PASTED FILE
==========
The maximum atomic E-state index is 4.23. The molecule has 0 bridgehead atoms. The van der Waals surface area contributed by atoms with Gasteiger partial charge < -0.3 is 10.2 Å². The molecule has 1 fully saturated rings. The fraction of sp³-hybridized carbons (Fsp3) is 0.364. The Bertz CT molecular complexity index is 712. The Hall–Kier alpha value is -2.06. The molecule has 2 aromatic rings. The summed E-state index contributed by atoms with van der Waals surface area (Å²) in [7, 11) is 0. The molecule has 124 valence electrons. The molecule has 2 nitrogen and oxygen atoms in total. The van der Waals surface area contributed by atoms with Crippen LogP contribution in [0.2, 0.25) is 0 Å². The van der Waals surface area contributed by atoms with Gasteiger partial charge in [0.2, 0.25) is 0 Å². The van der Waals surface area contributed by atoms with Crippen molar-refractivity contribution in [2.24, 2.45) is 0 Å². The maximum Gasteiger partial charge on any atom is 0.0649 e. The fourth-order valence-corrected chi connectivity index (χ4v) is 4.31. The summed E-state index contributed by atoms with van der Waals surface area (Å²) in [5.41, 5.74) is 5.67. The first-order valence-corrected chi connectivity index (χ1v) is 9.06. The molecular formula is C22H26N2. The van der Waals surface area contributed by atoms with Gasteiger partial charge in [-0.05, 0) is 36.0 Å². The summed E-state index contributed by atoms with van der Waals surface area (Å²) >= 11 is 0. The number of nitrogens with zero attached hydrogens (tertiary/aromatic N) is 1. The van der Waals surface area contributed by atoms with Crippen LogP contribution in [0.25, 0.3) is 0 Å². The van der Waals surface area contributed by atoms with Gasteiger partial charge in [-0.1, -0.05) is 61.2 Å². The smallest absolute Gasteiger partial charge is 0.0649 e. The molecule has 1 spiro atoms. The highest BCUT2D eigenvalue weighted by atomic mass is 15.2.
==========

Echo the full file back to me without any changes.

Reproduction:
The maximum atomic E-state index is 4.23. The molecule has 0 bridgehead atoms. The van der Waals surface area contributed by atoms with Gasteiger partial charge < -0.3 is 10.2 Å². The molecule has 1 fully saturated rings. The fraction of sp³-hybridized carbons (Fsp3) is 0.364. The Bertz CT molecular complexity index is 712. The Hall–Kier alpha value is -2.06. The molecule has 2 aromatic rings. The summed E-state index contributed by atoms with van der Waals surface area (Å²) in [7, 11) is 0. The molecule has 124 valence electrons. The molecule has 2 nitrogen and oxygen atoms in total. The van der Waals surface area contributed by atoms with Crippen LogP contribution in [0.2, 0.25) is 0 Å². The van der Waals surface area contributed by atoms with Gasteiger partial charge in [0.2, 0.25) is 0 Å². The van der Waals surface area contributed by atoms with Crippen molar-refractivity contribution in [2.24, 2.45) is 0 Å². The maximum Gasteiger partial charge on any atom is 0.0649 e. The fourth-order valence-corrected chi connectivity index (χ4v) is 4.31. The summed E-state index contributed by atoms with van der Waals surface area (Å²) in [5.41, 5.74) is 5.67. The first-order valence-corrected chi connectivity index (χ1v) is 9.06. The molecular formula is C22H26N2. The van der Waals surface area contributed by atoms with Gasteiger partial charge in [-0.05, 0) is 36.0 Å². The summed E-state index contributed by atoms with van der Waals surface area (Å²) >= 11 is 0. The number of nitrogens with zero attached hydrogens (tertiary/aromatic N) is 1. The van der Waals surface area contributed by atoms with Crippen LogP contribution in [0.25, 0.3) is 0 Å². The van der Waals surface area contributed by atoms with Gasteiger partial charge in [-0.1, -0.05) is 61.2 Å². The smallest absolute Gasteiger partial charge is 0.0649 e. The molecule has 1 spiro atoms. The highest BCUT2D eigenvalue weighted by atomic mass is 15.2.